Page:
What happened

  1. In 2005 Ms X adopted Y when he was 11 months old. In 2013 Ms X discovered Y was born with an underdeveloped brain.
  2. In 2014 Y was diagnosed as having ARND, ASD, ADHD and development disorder.
  3. In 2016 an multi-disciplinary assessment was completed, which recommended therapeutic work for Ms X and Y should continue. The Council refused to pay for this. An application for further funding for therapy in 2017 was also declined.
  4. In August 2018 Ms X contacted the Council saying she had asked for help on several occasions, but only received limited help with no clear outcomes or guidelines. The Council offered Ms X family therapy.
  5. In September 2018 Ms X asked the Council to find other accommodation for Y because she was struggling to continue parenting without a change in behaviour.
  6. In October, the Council declined to agree an alternative placement for Y. Ms X asked for foster care to be provided for Y over the half term holidays. Some support was offered by the Council comprising support at home for one week and foster care for the second.
  7. Ms X again asked the Council to accommodate Y. Ms X agreed to a section 20 placement and Y then lived in foster placements from October. There were difficulties in accessing suitable placements for Y. Ms X agreed to review the situation after three months.
  8. In November the Council considered Y’s case and decided to take court action.
  9. The guardian noted recommendations for support and intervention had been made but had not all been implemented so this would need to be considered to ensure the family do get the support they needed. A psychological assessment was requested and completed. The court did not recommend a care order.
  10. In March 2019 Y returned to live with Ms X and the Council agreed further funding for therapy.

Ms X’s complaints

  1. Ms X complained to the Council. Her complaint covered the first six points in paragraph 1. Ms X’s first complaint was dealt with through the statutory children’s complaint process.
  2. Ms X first complained in December 2018. The Council responded in January 2019 and Ms X asked for her complaint to be escalated to stage two.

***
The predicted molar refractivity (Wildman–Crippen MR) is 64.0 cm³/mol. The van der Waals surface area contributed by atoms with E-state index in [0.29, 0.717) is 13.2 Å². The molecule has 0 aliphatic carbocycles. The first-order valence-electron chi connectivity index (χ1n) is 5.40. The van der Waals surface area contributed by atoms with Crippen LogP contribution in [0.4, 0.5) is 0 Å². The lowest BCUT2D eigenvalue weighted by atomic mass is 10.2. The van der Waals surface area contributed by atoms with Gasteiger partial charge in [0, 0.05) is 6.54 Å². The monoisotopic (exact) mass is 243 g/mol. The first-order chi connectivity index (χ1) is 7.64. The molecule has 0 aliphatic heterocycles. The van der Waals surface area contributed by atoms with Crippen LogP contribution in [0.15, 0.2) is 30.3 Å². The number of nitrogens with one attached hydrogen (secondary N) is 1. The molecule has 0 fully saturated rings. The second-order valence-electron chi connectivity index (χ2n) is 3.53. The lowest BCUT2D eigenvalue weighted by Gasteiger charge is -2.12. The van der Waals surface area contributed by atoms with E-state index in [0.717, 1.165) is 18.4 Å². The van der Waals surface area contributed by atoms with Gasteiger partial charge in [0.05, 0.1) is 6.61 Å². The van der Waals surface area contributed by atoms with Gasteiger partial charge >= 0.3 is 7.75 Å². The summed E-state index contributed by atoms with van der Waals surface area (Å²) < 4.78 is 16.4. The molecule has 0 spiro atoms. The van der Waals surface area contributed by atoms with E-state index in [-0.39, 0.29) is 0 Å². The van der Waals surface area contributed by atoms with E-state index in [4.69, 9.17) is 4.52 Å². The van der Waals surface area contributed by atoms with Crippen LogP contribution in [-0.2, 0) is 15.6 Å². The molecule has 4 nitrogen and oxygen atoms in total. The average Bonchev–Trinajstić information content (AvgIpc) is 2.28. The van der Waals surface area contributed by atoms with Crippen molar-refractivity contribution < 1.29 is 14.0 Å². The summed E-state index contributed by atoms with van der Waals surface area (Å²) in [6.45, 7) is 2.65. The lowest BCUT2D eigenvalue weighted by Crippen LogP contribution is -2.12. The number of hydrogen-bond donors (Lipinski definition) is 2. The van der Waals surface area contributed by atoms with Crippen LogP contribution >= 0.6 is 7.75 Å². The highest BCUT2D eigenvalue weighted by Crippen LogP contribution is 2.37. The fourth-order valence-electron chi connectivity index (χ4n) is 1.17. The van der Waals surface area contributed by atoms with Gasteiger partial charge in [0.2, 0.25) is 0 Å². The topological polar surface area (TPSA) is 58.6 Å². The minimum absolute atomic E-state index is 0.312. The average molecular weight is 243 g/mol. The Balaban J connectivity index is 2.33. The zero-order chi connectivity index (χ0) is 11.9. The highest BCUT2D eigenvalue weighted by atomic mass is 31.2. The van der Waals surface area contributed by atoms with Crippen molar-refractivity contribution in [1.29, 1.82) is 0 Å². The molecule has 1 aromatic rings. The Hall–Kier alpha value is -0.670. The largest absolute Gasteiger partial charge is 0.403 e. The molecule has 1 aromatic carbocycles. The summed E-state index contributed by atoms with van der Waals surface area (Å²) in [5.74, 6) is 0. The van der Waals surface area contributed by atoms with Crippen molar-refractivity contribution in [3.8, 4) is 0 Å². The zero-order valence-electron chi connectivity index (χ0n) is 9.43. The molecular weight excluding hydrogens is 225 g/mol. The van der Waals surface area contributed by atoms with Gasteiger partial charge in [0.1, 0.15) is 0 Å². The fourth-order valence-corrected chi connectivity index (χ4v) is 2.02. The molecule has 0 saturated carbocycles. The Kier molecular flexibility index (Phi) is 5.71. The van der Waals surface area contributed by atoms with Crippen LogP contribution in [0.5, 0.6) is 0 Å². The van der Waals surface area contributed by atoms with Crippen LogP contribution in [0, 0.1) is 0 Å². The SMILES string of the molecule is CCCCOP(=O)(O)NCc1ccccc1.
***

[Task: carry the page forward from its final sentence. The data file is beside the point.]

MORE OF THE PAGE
3. The stage two investigation report was completed in August 2019. It upheld or partially upheld most of Ms X’s complaint. The Council’s response to the stage two investigation was sent to Ms X in October 2019.
  4. Ms X asked for her complaint to be considered again by the stage three panel. The stage three panel met and considered Ms X’s complaint in October 2020. The Council’s response to the stage three panel’s findings was sent to Ms X in November 2020.
  5. Ms X subsequently made a second separate complaint regarding the final bullet point. Ms X’s second complaint has been investigated by the Ombudsman, with the consent of all parties.


Stage 3 findings and response by the Council

  1. The Council partially upheld the first part of Ms X’s complaint regarding lack of honesty. It agreed that there had been times when it appeared officers had not been honest with Ms X, there was a lack of contact and there was a lack of open and honest communication with Ms X in relation to the support provided to Y.
  2. The Council fully upheld the second part of Ms X’s complaint regarding a lack of clear processes and planning, leading to crisis management. It agreed that:
    • There was limited planning to support Y during late 2018;
    • progress with the placement search and the challenges involved in finding a suitable placement were not shared;
    • Y experienced a high number of placement changes over a short period;
    • Y found the situation unsettling and very difficult to understand and manage;
    • Information on care proceedings/foster care was not shared or shared late.
  3. The Council partially upheld the third part of Ms X’s complaint regarding poor communication. It agreed that:
    • The realistic potential for Y to return home was not well managed;
    • The initial agreement was for Y to be in care for at least three months, which was endorsed by the Accommodation and Resources Panel. However, shortly after he came into care in October 2018, a decision was taken to consider initiating care proceedings for Y. This was contradictory;